Promoting VAMPS is tough business. Tough, but rewarding and is actually quite fun at times, though one can definitely do without the blisters you get on your feet from walking around town posting fliers – ha,ha! Just kidding.
Anyway, those of us who have been following VAMPS for a while know how talented they are, how amazing they are live, and many of us know full-well that VAMPS are extremely famous musicians that almost no one has ever heard of. What do I mean by that? I mean that outside of our “sphere” of Japanese Rock music, no one – and I mean almost no one has ever heard of VAMPS. I know VAMPS don’t consider themselves to be strictly Japanese Rock and I am aware of how they have come to transcend the label, but they were initially J-Rock, and many of us came to know VAMPS via listening to J-Rock/J-Pop music. I don’t speak for everyone, of course, but it has been the general trend for many years.
In any event, back to my original point! In the United States, the music business is cut-throat and it’s extremely difficult to be successful here, especially since the music business is a saturated market that is constantly evolving. Meaning, there is a lot of competition amongst artists for one thing, and then popular/mainstream music bounces from genre to genre – one minute hip-hop/r&b is all the rage, the next is pop or alternative music (just as an example).
I look at artists like Taylor Swift & Justin Beiber (go on an roll your eyes, you know you want to – ha, ha!), and while I’m sure their “PR” people and management do wonders, their success still boils down to music. I look at the kind of music they create and while I may be biased and my opinion is exactly that – an opinion – I believe VAMPS are just as creative, if not more so, and the music they create is just as good (or better, in my humble opinion). So what’s the effing problem!? Why does “Shark Cat” on YouTube have 10000000x more video views than all of VAMPS’ videos combined!? Ok, don’t quote me on statistics and the aforementioned example is just an exaggeration, but hopefully you understand my point.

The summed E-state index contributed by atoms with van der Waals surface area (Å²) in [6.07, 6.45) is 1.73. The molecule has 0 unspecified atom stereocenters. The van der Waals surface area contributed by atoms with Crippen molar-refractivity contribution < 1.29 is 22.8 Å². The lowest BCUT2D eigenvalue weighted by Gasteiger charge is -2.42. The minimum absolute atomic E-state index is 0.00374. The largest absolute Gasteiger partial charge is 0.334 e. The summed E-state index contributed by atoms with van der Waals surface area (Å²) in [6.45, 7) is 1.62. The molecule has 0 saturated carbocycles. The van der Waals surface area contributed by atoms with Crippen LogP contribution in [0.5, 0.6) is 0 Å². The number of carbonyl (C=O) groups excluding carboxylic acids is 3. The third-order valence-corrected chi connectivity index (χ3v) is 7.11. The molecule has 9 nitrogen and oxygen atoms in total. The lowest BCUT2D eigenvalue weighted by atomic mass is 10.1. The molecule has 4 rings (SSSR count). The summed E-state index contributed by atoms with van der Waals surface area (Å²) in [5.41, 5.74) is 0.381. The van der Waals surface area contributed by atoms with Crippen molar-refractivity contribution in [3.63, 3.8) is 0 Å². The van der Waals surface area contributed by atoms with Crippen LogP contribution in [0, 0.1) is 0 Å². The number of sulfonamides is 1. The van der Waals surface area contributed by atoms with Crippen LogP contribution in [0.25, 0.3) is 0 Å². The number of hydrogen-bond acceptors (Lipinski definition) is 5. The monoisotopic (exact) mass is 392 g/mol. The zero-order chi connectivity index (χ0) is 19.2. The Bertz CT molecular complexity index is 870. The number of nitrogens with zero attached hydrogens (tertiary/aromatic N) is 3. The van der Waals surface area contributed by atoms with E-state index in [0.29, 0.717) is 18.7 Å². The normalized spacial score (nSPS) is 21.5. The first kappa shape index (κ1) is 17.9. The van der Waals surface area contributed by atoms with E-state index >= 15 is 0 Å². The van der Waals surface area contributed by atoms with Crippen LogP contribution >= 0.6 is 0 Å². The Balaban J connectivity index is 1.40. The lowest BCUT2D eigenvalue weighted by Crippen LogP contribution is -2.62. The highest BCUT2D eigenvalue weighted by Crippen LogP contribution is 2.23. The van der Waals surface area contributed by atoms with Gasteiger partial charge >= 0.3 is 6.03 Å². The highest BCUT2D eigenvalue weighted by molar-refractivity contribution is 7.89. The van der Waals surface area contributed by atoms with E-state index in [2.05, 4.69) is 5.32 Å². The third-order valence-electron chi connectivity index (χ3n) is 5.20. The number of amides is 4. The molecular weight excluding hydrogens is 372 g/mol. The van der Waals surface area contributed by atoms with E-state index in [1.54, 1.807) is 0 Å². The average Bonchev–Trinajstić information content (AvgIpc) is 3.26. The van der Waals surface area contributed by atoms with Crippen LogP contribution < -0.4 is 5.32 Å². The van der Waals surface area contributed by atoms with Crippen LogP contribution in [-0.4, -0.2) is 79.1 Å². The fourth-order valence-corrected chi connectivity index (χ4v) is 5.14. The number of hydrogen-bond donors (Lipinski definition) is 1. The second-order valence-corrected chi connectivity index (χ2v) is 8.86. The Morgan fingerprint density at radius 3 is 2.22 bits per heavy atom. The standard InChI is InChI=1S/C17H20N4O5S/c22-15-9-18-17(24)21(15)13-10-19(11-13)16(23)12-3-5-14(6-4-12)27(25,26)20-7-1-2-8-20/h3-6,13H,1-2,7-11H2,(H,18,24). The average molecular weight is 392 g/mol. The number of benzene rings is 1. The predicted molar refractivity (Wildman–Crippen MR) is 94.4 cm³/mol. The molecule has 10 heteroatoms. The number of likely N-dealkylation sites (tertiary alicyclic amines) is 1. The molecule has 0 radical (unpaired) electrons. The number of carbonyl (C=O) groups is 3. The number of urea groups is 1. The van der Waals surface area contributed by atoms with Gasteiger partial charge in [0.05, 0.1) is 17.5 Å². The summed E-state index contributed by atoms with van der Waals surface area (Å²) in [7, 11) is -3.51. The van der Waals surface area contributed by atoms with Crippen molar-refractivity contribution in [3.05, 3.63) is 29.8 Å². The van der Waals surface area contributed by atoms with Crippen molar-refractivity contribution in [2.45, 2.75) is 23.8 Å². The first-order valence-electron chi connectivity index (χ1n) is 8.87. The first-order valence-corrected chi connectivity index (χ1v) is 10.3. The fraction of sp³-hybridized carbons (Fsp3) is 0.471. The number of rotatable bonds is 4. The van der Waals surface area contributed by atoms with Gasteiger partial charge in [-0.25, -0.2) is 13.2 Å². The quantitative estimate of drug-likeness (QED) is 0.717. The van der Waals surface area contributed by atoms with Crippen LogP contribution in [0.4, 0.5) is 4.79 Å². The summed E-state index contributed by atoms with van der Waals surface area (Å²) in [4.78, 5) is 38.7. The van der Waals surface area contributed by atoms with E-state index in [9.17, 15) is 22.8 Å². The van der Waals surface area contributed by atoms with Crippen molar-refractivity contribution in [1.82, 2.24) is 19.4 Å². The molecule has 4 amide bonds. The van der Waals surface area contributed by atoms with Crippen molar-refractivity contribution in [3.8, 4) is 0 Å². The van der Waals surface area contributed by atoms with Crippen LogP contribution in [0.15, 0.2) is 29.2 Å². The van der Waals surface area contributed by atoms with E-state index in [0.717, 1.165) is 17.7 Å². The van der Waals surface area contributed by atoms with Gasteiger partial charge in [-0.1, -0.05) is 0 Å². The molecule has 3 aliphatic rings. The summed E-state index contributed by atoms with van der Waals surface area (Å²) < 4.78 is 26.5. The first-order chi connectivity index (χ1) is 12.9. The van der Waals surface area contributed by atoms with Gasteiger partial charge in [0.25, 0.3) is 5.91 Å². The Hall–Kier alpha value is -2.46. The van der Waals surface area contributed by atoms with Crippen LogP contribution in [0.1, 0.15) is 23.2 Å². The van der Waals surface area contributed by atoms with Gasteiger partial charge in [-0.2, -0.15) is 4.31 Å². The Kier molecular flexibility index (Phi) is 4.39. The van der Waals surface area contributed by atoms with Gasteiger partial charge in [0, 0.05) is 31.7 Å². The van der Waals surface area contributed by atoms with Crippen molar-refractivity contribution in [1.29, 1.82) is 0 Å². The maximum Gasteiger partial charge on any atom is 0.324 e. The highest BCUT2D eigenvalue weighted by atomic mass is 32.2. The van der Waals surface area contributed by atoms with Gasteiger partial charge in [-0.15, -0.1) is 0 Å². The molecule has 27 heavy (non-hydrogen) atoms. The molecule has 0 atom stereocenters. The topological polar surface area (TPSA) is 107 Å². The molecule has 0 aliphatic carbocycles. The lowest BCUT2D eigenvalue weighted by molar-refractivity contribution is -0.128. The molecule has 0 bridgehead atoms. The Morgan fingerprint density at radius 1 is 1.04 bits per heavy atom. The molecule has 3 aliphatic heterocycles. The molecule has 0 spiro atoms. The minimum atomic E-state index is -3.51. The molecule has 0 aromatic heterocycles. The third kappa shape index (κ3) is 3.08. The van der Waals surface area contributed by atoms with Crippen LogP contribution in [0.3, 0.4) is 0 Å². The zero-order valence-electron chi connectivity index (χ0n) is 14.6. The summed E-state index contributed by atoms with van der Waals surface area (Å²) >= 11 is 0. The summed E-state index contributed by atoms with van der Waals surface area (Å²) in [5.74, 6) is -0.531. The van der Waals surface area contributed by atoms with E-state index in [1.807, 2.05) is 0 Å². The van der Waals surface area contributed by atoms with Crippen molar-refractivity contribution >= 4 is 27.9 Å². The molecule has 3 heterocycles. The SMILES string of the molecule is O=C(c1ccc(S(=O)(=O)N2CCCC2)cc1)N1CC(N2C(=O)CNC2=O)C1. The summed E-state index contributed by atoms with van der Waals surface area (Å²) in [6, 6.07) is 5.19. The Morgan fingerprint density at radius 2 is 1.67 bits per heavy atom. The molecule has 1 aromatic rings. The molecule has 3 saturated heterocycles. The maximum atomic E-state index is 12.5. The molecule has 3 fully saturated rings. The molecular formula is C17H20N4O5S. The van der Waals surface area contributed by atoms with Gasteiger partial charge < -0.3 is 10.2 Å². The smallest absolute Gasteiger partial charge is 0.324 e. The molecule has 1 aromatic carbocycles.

There must be something missing in this equation. Some factor or variable as to why VAMPS have seen such low concert ticket sales and by extension, have yet to break into the American music market. I have thought about this for many years now and quite frankly, without any insight into VAMPS’ activities behind the scenes, I can’t come up with a clear answer. I have come to realize with the little information & insight I do have, is that there really is no one, specific answer as to why VAMPS have met with little success here. And this is why it is difficult as a non-music business professional (but a “professional fan”), to promote them and help make their shows a success here in the United States.
It is no secret that ticket sales have been in decline for the last few tours they have done here in the U.S.. It is a sad reality that ticket sales are no longer booming, as they once had during the hey-day of HYDE’s 2006 “FAITH TOUR” in the U.S.. Furthermore, based on the results of a survey I recently posted, along with my experience in promoting VAMPS, there are several reasons for this, all of which ultimately boil down to the following (in no specific order):
2. Lack of notification
Let’s go over these, shall we? “Time” refers to the fact that VAMPS’ concerts have been scheduled during the week, sometimes on Mondays or right smack during the middle of the week, at least for the last few tours they’ve done in the U.S.. I’ve discussed this with friends and we’ve theorized that this is largely due to the fact that it is cheaper for VAMPS to rent out venues during the week, rather than on Fridays, Saturdays, or Sundays. Another factor, of course, is perhaps these days are most convenient for VAMPS’ overall tour schedule, especially since transportation time from city to city needs to be taken into account.
Planning a tour is certainly difficult – no doubt – and I am definitely not an expert in that regards. However, VAMPS’ target audience is roughtly between the ages of 18-35 years old, male & female. Given the demographic, these people are also most likely in school, working, or are doing both simultaneously. So, having concerts during the week, while cost-effective for VAMPS, is not conveninent for VAMPS’ target audience. I mean, when you’re an adult and have to “adult,” getting time off from work isn’t always possible. Sure, many hardcore VAMPS fans will plan ahead and schedule vacation time around VAMPS concerts, but without sufficient notice, that just isn’t possible, at all.